3rd Inspection - Week 4

So a little background to start off with. I started with a 5 frame nuc 4 weeks ago. Added 3 foundation-less frames, and fed them pollen and sugar syrup for 1 week (the first 3 days after moving into new home was a high of 45, no bees were going in or out, that’s Colorado for you :slight_smile: ). They quickly built comb on the 3 new frames. 2nd week (2nd inspection) showed frames fully drawn, so i added the 2nd brood box underneath. Fast forward to today, 2 weeks after adding the 2nd box, and they are drawing out nice straight comb on the frames in the 2nd box.

Here are my observations, LOTS of honey on the outside frames. Lots of brood, some larva on the middle frames, surrounded by honey, and some pollen. On both outside frames had some drone cells, but not many. Wasn’t able to find queen, but its hot outside and even hotter in the bee suit, so i wasn’t taking my time to look. What i did notice is that they seem to be bringing in a lot of nectar, and filling in the new comb and brood areas with it, leaving little room for the queen to lay eggs. The 2nd broad box is only 40% drawn and also looks a lot like just nectar being stored.

The question, should i add my honey super, or still wait until the 2nd broad box is around 80% drawn? The queen is still laying from what i could see, it just seems she has to find the newly hatched areas fast as they will get filled up with nectar quickly if she doesn’t. Its a great brood pattern as well, very packed in with capped brood.

I don’t have pictures, no one is brave enough to help with the picture taking. I should get or build a frame holder so i can take them myself.

Also any tips on how to properly inspect 2 brood boxes is greatly appreciated. I think i did okay, but i killed a few of the girls, and it could be better i’m sure.


Tim, Death is inevitable with bees, but if you use patience when closing up you might be able to save more of them. When I do a complete inspection of both top and bottom brood boxes, I usually have an empty depp box handy with a cover placed upside down and set the empty box in it. I will remove about half the frames and place them in the empty box thereby making the top box lighter and easier to remove. I usually find it well stuck together with propolis and might have to use two tools to get it apart from the bottom box. Once it is loose I just set it on top of the empty box I brought along and then I can inspect bottom box.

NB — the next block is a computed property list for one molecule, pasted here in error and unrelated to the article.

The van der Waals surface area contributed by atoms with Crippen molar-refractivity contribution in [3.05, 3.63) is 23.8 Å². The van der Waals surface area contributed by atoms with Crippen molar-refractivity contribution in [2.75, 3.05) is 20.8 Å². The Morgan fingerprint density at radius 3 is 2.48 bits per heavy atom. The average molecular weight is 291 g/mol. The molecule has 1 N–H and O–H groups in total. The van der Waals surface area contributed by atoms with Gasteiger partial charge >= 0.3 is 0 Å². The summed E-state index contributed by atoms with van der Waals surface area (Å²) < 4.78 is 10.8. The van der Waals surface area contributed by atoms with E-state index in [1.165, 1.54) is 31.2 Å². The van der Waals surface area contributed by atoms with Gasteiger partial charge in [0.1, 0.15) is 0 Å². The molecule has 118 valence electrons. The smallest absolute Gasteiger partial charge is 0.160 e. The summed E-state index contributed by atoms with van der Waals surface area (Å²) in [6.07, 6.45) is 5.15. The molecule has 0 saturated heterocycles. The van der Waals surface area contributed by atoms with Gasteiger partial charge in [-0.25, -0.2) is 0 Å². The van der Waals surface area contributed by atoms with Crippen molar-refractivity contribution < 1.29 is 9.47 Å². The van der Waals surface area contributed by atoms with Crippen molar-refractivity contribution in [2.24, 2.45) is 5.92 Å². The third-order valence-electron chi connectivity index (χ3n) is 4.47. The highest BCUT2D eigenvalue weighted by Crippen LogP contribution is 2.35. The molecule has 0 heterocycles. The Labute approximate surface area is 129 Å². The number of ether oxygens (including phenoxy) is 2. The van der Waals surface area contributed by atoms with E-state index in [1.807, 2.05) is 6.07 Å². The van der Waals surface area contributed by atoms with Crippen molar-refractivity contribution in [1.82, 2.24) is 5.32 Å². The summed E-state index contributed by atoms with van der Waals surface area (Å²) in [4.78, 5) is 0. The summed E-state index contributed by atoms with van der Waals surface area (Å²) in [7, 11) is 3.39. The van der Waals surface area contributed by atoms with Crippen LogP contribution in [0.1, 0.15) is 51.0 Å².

You can also purchase frame rack that set on outside of a box and you can place frames in these. I have two sets. One will hold 4-5 frames and the other set will hold 10. Are you going to add a queen excluder? If you do it will at least keep the queen from going up into super and you can add it. 75-80% is the general rule, but I have to go out of town for about a month and will be adding a second box even though my boxes are about 60-75% percent full now.

I will be in Colorado next week and might be there for a month. What part of the state are you in?

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@tony, thanks for your reply. My inspection this morning was similar to what you described, but yours sounds a little better. I ended up with bees everywhere it seems. In the end and after looking around, not too many were killed, I was slow and carefully slid the boxes back. Lots of bees (maybe 50) where stuck outside after sliding the boxes back together, but they quickly made their way back inside. You aren’t kidding either about both boxes being glued together. I had to pry it apart, i find it amazing how strong propolis is. I have the queen excluder “in place” already, but it only has the crown board on top, so it isn’t excluding anything right now :slight_smile:

I live in lakewood, which is just west of the Denver area.


I would wait, definitely until it is mostly drawn and 80% full. Others may differ, but my concern is that if you add it now, they probably will not use it, plus you are giving them more space to defend than they have bee numbers for policing it against pests and robbers.